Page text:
Mostro was an infrastructure monitoring service that brought usability and ease of setup to a world of complex, often critical problems. From 2014 to 2015, I was leading its development team.

Users could get a server fully monitored within seconds, with actionable insights for services such as MySQL, PostgreSQL, Memcache etc. out of the box, and hundreds of checks and triggers already configured with sensible defaults.

The shell-based agent was secure, open-source, lightweight and extensible, while the text-based, server-side configuration allowed for an easy deployment across a variety of infrastructures using tools like Ansible, Chef and Puppet. Users could easily write their own additional checks using in any language.

iPad next to an Apple display on a white desk in a bright office. The iPad displays Mostro's recommendations for database settings. It reads 'Query cache' and lists diagrams for hit ratio and memory usage. The display shows Mostro's dashboard listing 19 servers and 231 checks, 1 warning for a web server ('HTTP Status - Processing time - 6.2 seconds ≥ 5 seconds') and 1 critical error for the same server ('CPU usage=84.2% ≥ 75%') acknowledged by John 9 minutes ago.
The dashboard highlighted what the issue was, how bad it was, how long it has been, and who was working on it. The app provided actionable solutions, for instance specific MySQL settings.
TV mounted on a wall displaying the Mostro dashboard with a green navbar and a green checkmark with the text: 'All systems operational. 26 servers and 313 checks reporting. The last incident was about 3 hours ago.'
No need for flashy charts when everything is running smoothly. Mostro would let you know if anything went wrong.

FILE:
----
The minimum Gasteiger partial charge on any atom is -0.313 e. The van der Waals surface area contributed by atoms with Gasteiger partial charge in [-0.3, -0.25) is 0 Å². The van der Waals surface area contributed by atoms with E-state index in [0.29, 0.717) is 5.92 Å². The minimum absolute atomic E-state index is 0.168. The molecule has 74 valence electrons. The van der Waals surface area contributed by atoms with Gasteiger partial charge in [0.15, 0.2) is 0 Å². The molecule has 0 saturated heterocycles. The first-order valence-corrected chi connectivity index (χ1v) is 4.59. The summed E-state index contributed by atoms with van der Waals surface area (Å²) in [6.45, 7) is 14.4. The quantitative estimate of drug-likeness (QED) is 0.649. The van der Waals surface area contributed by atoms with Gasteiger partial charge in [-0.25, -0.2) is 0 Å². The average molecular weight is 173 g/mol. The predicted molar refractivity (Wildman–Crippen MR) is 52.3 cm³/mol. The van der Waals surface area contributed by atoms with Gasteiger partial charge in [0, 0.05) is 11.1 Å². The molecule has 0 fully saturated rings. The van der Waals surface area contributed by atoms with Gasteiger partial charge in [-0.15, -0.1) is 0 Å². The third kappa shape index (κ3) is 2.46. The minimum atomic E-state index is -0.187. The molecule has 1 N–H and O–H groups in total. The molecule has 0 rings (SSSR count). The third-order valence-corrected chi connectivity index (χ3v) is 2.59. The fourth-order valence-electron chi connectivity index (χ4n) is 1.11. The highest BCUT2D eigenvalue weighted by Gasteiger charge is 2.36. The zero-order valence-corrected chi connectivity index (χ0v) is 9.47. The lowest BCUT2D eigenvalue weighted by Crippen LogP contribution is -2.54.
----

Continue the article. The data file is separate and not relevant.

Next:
Two hands holding an iPad displaying Mostro's Alerts & Integrations settings, highlighting the rules in blue, the actions for warning-level alerts in yellow and for critical alerts in red.
"Alert me via Slack if the CPU on #worker servers is critical for more than 1 minute, and text the whole team if the problem persists for more than 5 minutes."
Top-down view of two pairs of hands, each holding and interacting with an iPad. The left iPad displays the configuration for a new alert trigger for the Nginx web server. The right iPad displays a server's CPU usage chart.

What happened?

Mostro publicly launched around the time Docker became popular, but wasn't flexible enough to support the new challenges containers brought to the world of DevOps. In retrospect, we should have tried to focus on emerging trends, ship it sooner, learn from our market and adjust to the rapidly shifting needs of our potential customers. Instead, we built a solution for a disappearing problem. It's a classic tale of a bad market fit and a rigid solution.

One lesson I learned from this experience: ship early to validate your assumptions.